|Great Buddha Hall, Nara|
Interesting things about Japan:
– You can buy underwear at convenience stores, but not ziploc bags
– You have to take off your shoes at an inn, but not at airport security
– It’s absurdly rude to wipe your nose in public, but perfectly fine for a man to urinate in public
I wonder, sometimes, why Japan has assumed an almost hypnotic influence over my life. I have no obvious explanation – I have no Japanese ancestry. I watched “Star Blazers” but wasn’t especially entranced by anime as a kid. I never even liked Japanese food – much less sushi – until well into adulthood.
Yet here I am, comfortable but stuck in neutral, looking at Japan as my salvation. I’ve traveled there twice in 15 months. I plot and scheme about how to move there, even at the cost of a tremendous cut in pay. I download anime and buy mediocre coffee at Borders, just so I can read manga for free. I took taiko drumming lessons and subscribed to Japanesepod101 (a very nice Japanese interactive language site and podcast). My ringtone is the “Track 16” theme from Shinjuku Station in Tokyo. Where did all this come from?
|Kenrouken Garden, Kanazawa|
Now that I’ve been to Japan twice, I can at least construct a case for why it fascinates and compels me – more on that in a minute – but that doesn’t answer what drew me to it in the first place. No doubt, when I started to watch anime as an adult (Evangelion, Tenchi Muyo maybe, Rurouni Kenshin a bit later) the sheer variety and quality amazed me. I’d always loved animation and chafed at the shoddy treatment it receives from the mainstream media and public in the States. The idea of animation being respected as an art form every bit as valid as live-action, with sub-categories for all ages and tastes, immediately struck me as right. But is that a reason to adopt a country as a second homeland?
I suppose as I became curious about this place that spawned such strange and wonderful art, I began to dig deeper – and every discovery led to another fascinating riddle. The history of the country had always interested me, but soon became compelling. The aesthetic had always fundamentally appealed to me – minimal, naturalistic, even austere – and somehow, I began to feel a connection that was deeper than just Battousai and Eva-01. Shockingly for this Chicago boy, I even began to appreciate the sheer wonder of raw fish, an ever-deepening passion that will always be with me now.
So traveling to Japan seemed a natural next step. And once there, the sheer oddity of the place became even more apparent. Cliche it may be, but it’s a country of extreme contrasts, paradoxes even. The ultra-modern alcoves of Tokyo, years ahead of the west in the use of technology in everyday life. Only a few miles away (minutes by train in this rail-happy land) small villages where old traditions and architecture reign supreme. It has one of the lowest birthrates in the world and one of the oldest populations, yet it’s a culture obsessed with youth where teenagers exert a tremendous influence over fashion, language and the arts. Japan remains a country where formality and courtesy are woven deep in the psyche and even the language, yet possesses one of the oddest (and often most inappropriate) national senses of humor (is that a word?) of any place in the world.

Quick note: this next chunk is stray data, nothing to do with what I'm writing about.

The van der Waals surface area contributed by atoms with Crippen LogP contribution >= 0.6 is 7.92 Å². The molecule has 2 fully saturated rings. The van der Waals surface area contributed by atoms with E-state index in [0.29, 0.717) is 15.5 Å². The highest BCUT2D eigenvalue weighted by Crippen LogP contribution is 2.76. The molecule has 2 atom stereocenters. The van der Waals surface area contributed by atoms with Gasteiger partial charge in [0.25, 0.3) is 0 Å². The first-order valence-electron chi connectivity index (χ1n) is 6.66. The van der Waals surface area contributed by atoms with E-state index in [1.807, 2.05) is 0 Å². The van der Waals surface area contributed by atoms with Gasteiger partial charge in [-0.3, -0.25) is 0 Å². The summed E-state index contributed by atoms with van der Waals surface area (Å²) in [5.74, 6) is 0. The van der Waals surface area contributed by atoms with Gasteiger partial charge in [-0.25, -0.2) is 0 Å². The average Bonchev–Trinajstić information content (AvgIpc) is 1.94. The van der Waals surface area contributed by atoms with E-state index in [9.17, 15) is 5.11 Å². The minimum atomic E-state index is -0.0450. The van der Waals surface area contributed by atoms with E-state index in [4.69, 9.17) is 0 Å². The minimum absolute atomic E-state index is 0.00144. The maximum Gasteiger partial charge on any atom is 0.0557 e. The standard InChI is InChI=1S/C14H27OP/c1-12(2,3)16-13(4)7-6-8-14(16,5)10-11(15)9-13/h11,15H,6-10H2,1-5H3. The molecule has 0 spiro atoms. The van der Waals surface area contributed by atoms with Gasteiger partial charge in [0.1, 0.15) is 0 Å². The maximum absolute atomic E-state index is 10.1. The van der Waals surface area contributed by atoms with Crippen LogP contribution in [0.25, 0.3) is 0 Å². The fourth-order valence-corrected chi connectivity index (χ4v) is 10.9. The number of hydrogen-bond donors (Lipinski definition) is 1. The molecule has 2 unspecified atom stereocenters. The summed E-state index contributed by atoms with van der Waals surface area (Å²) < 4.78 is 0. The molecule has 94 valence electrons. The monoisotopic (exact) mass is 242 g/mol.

I suppose, in the end, that’s what draws me to Japan and things Japanese now – the sheer mystery of it. Remember when you were a kid, and every day seemed to bring a baffling yet fascinating new discovery in everyday life? That’s what I feel when I’m in Japan – like a kid in the midst of constant discovery. The layers of Japanese culture are so numerous and the culture itself so opaque to foreigners that even living there for 20 years would only give me a fleeting glimpse through a door just slightly ajar. But that glimpse is enough to keep me hooked, hoping for another one. I can’t imagine being bored of life there – frustrated, anxious, confused, sure – but never bored. That’s a powerful appeal for me, make no mistake – though to top it off, when I do get treated to a little peek I usually like what I see. I know all the warts are there – the cultural sexism, the institutional racism against “outsiders”, the dangers of a homogeneous society. But I also love the idea of a festival for every season, a shrine on every hill and a cafe where you can pay $10 to play with cats for an hour. And a businessman in an expensive suit reading Shounen Sunday manga as he sips his beer on a Shinkansen, without a hint of self-consciousness. And more than anything, I want to be a part of it – even though I know that I could never truly be a part of it. Even for a year or two, to pass those slightly open doors every day and be able to peek in and wonder is an idea whose romance hypnotizes me. I’m hooked – it won’t let me go, and I don’t want it to. Perhaps that’s slightly insane, but right now that feeling is the closest thing in my life to a sure thing.